The Birthplace of Bingo
Bingo as we know and love it today has a surprisingly long and interesting history. Its origins are thought to be in 16th century Italy, where by 1530, an Italian Lottery called “Lo Giuoco del Lotto D’Italia” was regularly and popularly played. Testament to its appeal, it is still played every Saturday in Italy today.
By 1778 a new version of Lotto had been developed in France. The playing card for this new game was divided into three horizontal and nine vertical rows. Each horizontal row had five numbered and four blank squares in a random arrangement.
The vertical rows contained numbers from 1-10 in the first row, 11-20 in the second row, all the way up to 80-90 in the ninth row. Chips were numbered from 1 to 90. Players were dealt a single, unique Lotto card at the start of each game.
A caller then drew a series of small wooden, numbered tokens from a cloth bag and read the numbers aloud. Players covered each number as it appeared on their card. The first player to cover a horizontal row was the winner.
By the 19th century, educational Lotto games had become popular. A German Lotto game of the 1850s was designed to teach children their multiplication tables. Other educational Lotto games included ‘Spelling Lotto,’ ‘Animal Lotto,’ and ‘Historical Lotto’.
Bingo in the New World
When the game reached North America in 1929, it became known as “beano”. It was a country fair game where a dealer would select numbered discs from a cigar box and players would mark their cards with beans.
It was first played at a carnival near Atlanta, Georgia. New York toy salesman Edwin Lowe renamed it “bingo”, after he overheard someone accidentally yell “bingo!” instead of “beano!”
He hired a Columbia University maths professor, Carl Leffler, to help him increase the number of combinations in bingo cards. (It is said that Leffler then went insane.)
A Catholic priest from Pennsylvania then approached Lowe about using bingo as a means of raising church funds. When bingo started being played in churches it became increasingly popular, something which is still true today.
By the 1940s, bingo had become well-known across America, enjoying the reputation of being fun and easy-going. It also had a charitable connection, with games often being staged by churches or charity organisations.
Over Here and Widely Played
British soldiers brought bingo, known by the nickname ‘Housie’ to the UK as they returned home from World War II in 1945.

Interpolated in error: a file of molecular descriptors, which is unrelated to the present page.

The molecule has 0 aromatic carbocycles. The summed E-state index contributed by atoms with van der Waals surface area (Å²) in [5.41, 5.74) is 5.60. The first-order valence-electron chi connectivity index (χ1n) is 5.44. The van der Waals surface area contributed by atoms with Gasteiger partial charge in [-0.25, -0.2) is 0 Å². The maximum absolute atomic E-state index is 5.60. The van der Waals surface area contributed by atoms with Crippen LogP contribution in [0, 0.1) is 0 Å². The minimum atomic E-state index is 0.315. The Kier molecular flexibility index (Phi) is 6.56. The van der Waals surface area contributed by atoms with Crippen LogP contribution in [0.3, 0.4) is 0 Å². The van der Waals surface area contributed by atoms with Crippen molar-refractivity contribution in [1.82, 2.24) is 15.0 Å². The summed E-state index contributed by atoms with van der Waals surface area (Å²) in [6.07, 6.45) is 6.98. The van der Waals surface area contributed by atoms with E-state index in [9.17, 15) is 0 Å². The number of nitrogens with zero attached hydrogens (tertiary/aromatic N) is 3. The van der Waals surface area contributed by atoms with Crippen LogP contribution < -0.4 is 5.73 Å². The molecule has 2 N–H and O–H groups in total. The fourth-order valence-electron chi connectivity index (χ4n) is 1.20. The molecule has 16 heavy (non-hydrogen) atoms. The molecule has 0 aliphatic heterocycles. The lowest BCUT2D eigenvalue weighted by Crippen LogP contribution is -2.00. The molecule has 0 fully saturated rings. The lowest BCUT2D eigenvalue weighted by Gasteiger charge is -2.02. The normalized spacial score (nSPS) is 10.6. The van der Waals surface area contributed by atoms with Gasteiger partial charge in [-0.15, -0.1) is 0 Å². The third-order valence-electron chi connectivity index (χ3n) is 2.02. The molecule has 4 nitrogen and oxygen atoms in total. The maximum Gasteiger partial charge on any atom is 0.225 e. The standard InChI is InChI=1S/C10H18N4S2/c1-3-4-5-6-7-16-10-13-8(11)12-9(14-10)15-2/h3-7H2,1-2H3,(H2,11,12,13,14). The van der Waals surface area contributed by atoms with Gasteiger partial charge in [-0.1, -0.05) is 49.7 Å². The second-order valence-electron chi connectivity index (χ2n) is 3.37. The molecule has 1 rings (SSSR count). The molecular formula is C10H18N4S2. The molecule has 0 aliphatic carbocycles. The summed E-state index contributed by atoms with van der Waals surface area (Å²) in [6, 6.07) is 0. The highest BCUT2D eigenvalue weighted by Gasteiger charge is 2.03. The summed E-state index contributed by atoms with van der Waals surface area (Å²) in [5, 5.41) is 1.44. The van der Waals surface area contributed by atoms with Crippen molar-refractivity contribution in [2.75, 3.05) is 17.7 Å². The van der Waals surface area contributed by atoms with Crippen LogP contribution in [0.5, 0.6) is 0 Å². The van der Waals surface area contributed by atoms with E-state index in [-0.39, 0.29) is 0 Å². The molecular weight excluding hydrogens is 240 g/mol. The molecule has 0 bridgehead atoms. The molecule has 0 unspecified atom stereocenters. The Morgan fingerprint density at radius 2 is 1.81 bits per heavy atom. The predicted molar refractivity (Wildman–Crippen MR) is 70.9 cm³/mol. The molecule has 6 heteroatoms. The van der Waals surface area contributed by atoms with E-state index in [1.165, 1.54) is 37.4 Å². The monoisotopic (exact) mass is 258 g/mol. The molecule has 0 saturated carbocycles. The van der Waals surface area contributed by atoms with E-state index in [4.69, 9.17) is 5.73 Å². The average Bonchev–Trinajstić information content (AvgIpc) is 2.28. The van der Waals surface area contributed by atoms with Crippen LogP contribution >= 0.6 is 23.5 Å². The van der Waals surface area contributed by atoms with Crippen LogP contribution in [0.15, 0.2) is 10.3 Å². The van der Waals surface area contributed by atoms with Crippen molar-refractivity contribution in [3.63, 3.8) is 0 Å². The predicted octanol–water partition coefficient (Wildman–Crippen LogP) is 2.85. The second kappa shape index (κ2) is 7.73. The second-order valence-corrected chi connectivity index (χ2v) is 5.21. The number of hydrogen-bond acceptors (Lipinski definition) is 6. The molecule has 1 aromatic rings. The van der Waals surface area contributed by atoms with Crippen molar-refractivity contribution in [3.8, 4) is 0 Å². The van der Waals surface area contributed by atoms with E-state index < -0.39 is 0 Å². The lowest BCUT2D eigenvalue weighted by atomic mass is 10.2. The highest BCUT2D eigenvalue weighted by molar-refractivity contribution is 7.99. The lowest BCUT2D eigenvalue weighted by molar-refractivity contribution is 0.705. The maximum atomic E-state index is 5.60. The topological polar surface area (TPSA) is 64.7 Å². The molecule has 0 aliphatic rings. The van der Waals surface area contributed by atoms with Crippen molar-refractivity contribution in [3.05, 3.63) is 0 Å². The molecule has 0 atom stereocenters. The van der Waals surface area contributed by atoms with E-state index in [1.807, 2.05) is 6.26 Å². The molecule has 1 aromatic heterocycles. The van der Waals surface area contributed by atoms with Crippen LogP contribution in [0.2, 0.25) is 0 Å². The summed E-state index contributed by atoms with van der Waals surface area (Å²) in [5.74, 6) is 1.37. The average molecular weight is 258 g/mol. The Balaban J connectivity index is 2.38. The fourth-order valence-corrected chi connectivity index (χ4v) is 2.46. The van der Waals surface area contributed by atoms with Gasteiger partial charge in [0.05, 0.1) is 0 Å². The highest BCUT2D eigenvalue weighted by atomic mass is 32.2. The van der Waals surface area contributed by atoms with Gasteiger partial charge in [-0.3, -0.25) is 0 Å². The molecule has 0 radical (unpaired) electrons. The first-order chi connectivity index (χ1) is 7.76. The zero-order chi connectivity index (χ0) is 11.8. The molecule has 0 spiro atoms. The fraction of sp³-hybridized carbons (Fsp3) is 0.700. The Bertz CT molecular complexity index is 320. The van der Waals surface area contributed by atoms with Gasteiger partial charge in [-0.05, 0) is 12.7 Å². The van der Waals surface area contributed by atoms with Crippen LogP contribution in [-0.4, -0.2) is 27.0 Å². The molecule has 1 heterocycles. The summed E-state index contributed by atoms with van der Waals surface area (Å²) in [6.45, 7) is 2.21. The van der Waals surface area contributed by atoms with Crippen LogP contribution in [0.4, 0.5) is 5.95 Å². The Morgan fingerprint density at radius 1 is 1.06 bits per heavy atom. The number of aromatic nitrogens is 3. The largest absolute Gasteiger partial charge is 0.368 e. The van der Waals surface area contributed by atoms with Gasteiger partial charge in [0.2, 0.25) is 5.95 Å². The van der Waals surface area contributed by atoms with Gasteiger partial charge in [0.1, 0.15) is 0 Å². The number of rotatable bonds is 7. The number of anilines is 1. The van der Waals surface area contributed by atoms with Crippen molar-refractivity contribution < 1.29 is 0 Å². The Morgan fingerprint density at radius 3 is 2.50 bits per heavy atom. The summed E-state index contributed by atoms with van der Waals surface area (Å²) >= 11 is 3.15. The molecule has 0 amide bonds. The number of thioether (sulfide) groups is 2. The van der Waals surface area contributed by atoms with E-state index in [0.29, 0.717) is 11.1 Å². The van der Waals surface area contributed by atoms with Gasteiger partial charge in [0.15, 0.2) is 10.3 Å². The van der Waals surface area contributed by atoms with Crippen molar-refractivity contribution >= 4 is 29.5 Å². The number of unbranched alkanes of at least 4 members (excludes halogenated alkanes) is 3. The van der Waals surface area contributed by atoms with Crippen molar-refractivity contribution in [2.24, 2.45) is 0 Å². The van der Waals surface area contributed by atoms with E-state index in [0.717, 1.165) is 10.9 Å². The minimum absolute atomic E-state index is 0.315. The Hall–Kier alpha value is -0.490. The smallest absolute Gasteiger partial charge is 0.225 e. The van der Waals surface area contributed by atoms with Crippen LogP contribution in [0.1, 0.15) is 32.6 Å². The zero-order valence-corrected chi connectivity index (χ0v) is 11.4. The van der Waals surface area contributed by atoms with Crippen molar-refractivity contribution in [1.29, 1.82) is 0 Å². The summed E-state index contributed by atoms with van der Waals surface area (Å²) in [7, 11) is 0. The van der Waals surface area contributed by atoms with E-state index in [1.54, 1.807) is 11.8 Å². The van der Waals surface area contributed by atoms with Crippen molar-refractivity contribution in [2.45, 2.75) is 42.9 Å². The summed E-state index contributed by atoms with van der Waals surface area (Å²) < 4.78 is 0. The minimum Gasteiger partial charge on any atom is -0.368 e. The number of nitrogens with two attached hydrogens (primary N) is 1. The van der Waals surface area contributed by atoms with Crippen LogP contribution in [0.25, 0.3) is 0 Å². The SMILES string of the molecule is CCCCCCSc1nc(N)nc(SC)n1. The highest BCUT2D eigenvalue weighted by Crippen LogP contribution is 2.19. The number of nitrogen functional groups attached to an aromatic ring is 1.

Bingo flourished in the UK, with many commercial bingo halls being established rapidly across the country. Bingo went from strength to strength, largely thanks to it reviving the interest in more public forms of entertainment that television had encouraged people to shift their attention away from. Many dance halls, theatres and cinemas that had closed were turned into bingo halls, where people could have fun, socialise and enjoy a few rounds.
This trend continued until the end of the 1980s, with the early 1990s seeing a decline in the number of UK bingo halls. These closures have been blamed on high taxes, the smoking ban and the rise in online gambling.
The Move Online
However, the fortunes of the game have improved dramatically over the last 10 years with the emergence of online bingo. The first online version was introduced in 1996, and has since become a major worldwide phenomena. With the spread of the internet and the increased availability of high-speed broadband, online bingo took off in the mid-2000s.
Current estimates suggest that there are at least 3 million UK players of online bingo, drawn the possibility of big prizes, great sign up bonuses and fun games organised by the chat hosts.
A Full House Future?
The majority of online bingo players are female, with estimates suggesting that on the whole just 20% are men. Because of the prevalence of chat rooms, we can assume that this is a direct link to the fact that there are more female players, and women are generally more sociable by nature.
Therefore to ensure a long-term future, online bingo will either have to rely on maintaining the female interest, or perhaps try to plug into the male market with targeted techniques.
There is certainly a growing diversity of technologies used to play bingo online, with people using mobiles, tablets and PCs to enjoy their gaming. So perhaps with the ever increasing ease with which online bingo can be played, there is no need for worry over its future.